The History of Where I am From Bealsville, Florida
This is my great-great-great grandfather MILLS HOLLOMAN was a free
black man apparently living in what is now eastern Pasco County in the 1840s and 1850s. He is shown as paying taxes as a free
man of color in Benton (Hernando) County from 1845- 1856. The 1850 census shows him a 50-year-old farmer born in North Carolina
and living in the Buddy Lake Settlement census district. In 1857-58 Holloman's tax was paid by his guardian Nathaniel Moody.
In 1860 Tampa attorney James Gettis was listed as his agent. In 1863 Gettis was listed as his guardian. The 1870 census shows
Holloman as 60 years old, white, born in Florida, using the Cedar Tree post office. In a letter to the Governor dated February
1, 1871, Judge James T. Magbee recommended that Holloman be appointed to the Hillsborough County Commission. The appointment
was not made. However, Holloman was appointed to the Hillsborough County Commission by Governor Stearns in 1875. Holloman
is reported to be one of the early settlers in Bealsville, a town in Hillsborough County near Plant City. Another source says
he homesteaded in Seffner. A daughter Margaret married Levin Armwood in 1878.
Florida's Black Public Officials 1867-1924 has: "Born 1795, Virginia.
Mulatto. Farmer. Died January 6, 1882, Hillsborough County, Florida. Hillsborough County Commissioner 1868-70, 1870-71."
Some African Americans in South Florida managed to gain both
economic opportunities and political clout during the immediate postwar period, which they then passed on to their daughters
and sons despite the Democratic ascendancy. Levin Armwood, for example, was born to slave parents in Colquitt, Georgia, in
1855 and moved to Tampa sometime after emancipation. In 1878, he married Margaret Holloman, the daughter of Mills Holloman,
an African American citrus grower who had been appointed to the Hillsborough County Commission in 1875 by Republican governor
Marcellus Stearns. 17 With the aid of his father-in-law and perhaps some assistance from the Freedmen's Bureau, Levin, too,
became a citrus grower. In the late 1870s, he was appointed the first Black police officer in Tampa. He also served as a deputy
sheriff, postmaster, and supervisor of county roads. Mrs. Armwood, meanwhile, reared their five children.
From these auspicious beginnings
and despite the imposition of Jim Crow laws in the 1880s and 1890s, the Armwoods would become one of the area's most prominent
African American families. Margaret and Levin Armwood's son Walter achieved prominence as an architect, economist, and school
principal; daughter Idella as a teacher, shopkeeper, and social activist; and daughter Blanche as a founder of domestic arts
schools and a speaker for the National Association of Colored Women and the Republican party. The original Armwood and Holloman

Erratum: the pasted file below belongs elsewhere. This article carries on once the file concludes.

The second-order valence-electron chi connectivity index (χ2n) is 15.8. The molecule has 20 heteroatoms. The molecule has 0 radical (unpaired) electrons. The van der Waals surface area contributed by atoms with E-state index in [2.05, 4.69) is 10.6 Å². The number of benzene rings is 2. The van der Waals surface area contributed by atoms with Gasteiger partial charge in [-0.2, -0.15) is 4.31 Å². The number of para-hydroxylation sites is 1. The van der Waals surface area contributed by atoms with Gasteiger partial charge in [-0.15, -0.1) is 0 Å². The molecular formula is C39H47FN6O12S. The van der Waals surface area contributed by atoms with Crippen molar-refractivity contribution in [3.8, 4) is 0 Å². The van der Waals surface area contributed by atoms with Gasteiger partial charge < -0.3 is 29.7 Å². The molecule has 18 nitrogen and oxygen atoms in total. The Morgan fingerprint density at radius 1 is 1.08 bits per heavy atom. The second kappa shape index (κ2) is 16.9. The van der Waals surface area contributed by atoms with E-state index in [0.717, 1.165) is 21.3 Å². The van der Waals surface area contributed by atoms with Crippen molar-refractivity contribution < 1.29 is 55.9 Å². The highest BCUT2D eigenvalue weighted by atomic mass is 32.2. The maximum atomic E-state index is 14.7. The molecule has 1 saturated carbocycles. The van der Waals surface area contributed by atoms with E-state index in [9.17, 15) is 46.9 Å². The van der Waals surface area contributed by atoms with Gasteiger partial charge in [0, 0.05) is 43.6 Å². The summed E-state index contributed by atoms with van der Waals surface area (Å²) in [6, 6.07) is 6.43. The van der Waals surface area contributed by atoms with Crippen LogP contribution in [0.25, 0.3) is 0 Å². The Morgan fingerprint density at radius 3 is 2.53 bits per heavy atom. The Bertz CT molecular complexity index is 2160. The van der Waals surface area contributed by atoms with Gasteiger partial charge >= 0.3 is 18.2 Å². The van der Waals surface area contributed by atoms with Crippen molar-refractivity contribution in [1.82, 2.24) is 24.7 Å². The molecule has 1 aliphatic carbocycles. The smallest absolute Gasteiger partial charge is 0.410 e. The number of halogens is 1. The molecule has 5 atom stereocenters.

homesteads stood on the outskirts of Tampa, in the community of Seffner, but several children, including Walter, Idella, and
Blanche, moved into the city proper; and most family members maintained close ties with such institutions as St. Paul's AME
The Armwood family was unusual,
however, in its quick rise into the Black middle class, its ongoing political connections to the white community, and the
educational and professional opportunities open to its daughters. Moreover, the Armwoods, like the Hollomans, lived on the
periphery of Tampa, whereas most African Americans lived in the city proper. In Tampa itself, the sections referred to as
"colored" areas housed racially mixed and economically diverse populations. Some self-identified African Americans, such as
Mary Brandon, acknowledged their mixed parentage. Brandon's father was Adam Clay, a West Virginia planter; her mother, Easter
Clay, was a slave. After emancipation, Mary moved to Tampa and set up housekeeping on the north side of the city, where she
lived with her daughter into the 1930s. Dorcas Bryant, who was dark-skinned, was mother to a number of light-skinned children,
at least some of whom were fathered by her former white owner. 18 Sol Stanley, a freedman, lived in the neighborhood with his wife, a white woman. Nancy Ashley, an
ex-slave, continued to live in an apparently consensual relation with her former master, William Ashley, after emancipation.
When Nancy Ashley died in 1872, she was buried alongside William at the predominantly white Oaklawn Cemetery under a headstone
that read, "Stranger consider and be wiser. In the grave all human distinctions of race or caste mingle together in one dust."
In the 1880 census, enumerators noted the mixed-race heritage of twenty-eight local residents—sixteen women and twelve
men—identified as mulatto, but thereafter those of mixed-race backgrounds became Black in official records unless they
were willing and able to pass as white. 19